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Each state government in Australia has its own laws and regulations with regards to what kinds of organisations can conduct bingo. There are three main categories: commercial bingo, club bingo, and charity bingo. All classes come with their own rules of operation, which can vary widely from state to state.
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Who Can Host Bingo in Australia?
The answer to this question depends entirely on the type of bingo game being proposed. There are different laws and guidelines for different levels of play – e.g. a licensed housie centre will abide by one set of rules, while a not-for-profit game at the local community hall must follow another. These regulations are designed to protect all players at all kinds of bingo venues, by giving operators very clear boundaries to work in regarding house takes, cost of tickets, value of prizes, and so on.
Commercial Bingo Laws
Any person or establishment wishing to run commercial housie games must have a license to operate bingo, as issued by the state gaming regulator. Even though bingo is considered a minor form of gambling, all commercial operators must nevertheless follow the state’s code of conduct for responsible gaming.
The key rules for bingo centre operators relate to the house take – i.e. the percentage of ticket sales the venue can keep to cover costs and turn a profit. This figure varies across the country, with the common rate at around 12.5 per cent. There are also strict guidelines regarding minimum age of admission, the prohibition of charging entry fees, and penalties for failure to comply with state regulations.
Club Bingo Regulations
In most states, any registered club – sports clubs, RSL clubs, social clubs, et cetera – can host bingo games. A permit or license to operate bingo is not usually necessary, although in some cases an application is required beforehand. It is important to formulate and clearly display key info such as conditions of entry, rules for claiming prizes, how disputes will be resolved, and so on, for all players to see.
Each state has its own guidelines for what constitutes a club-based housie game, with a particular focus on capping ticket costs and the value of prizes. In New South Wales, for instance, prizes in a club bingo game are not to exceed $30 in value ($50 for a single bonus prize), with no cash rewards or jackpots allowed.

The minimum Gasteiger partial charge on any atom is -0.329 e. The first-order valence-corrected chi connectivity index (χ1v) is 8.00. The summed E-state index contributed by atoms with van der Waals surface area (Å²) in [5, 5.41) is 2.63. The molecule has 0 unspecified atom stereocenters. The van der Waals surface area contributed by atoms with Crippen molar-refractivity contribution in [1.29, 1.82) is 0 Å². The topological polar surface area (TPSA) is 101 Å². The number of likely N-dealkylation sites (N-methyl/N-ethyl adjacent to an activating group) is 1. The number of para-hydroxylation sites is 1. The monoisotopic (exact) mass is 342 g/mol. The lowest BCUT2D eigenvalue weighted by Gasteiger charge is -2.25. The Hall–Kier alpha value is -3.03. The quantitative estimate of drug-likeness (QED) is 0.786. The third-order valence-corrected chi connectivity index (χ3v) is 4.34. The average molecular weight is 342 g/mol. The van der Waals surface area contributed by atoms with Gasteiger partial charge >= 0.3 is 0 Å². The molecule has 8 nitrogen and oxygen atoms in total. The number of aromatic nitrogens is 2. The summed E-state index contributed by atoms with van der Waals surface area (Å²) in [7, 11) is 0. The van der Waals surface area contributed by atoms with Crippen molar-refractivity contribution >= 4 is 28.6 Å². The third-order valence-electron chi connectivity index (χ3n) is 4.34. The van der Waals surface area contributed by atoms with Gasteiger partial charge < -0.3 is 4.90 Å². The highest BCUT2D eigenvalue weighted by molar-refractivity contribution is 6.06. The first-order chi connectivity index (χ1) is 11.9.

Charity Housie Rules
Charity bingo and community housie can be played at a variety of venues – from local halls, to sports clubs, and even in conjunction with licensed bingo centres. While these games are often more relaxed in game-play and etiquette compared to commercial bingo calls, they also come with the tightest restrictions regarding player costs, prize values, and how all proceeds are managed. Ticket prices generally cannot exceed $0.05 each (that is, for a single 9×3 grid in 90-ball bingo) and no cash prizes are to be awarded – not even as a bonus or jackpot.
In some states, charity bingo and club housie fall under the same umbrella – so be sure to read up on whether your state or territory gaming authority makes any distinction between club bingo and not-for-profit housie.
Australian Bingo Venues
There are hundreds of clubs, community centres, local halls and other kinds of venues hosting land-based housie games every week in Australia. There’s also a truckload of licensed bingo centres which offer huge cash jackpots several nights a week, and for just a few bucks per session. Click on the links below to find your local Aussie bingo hall.
New South Wales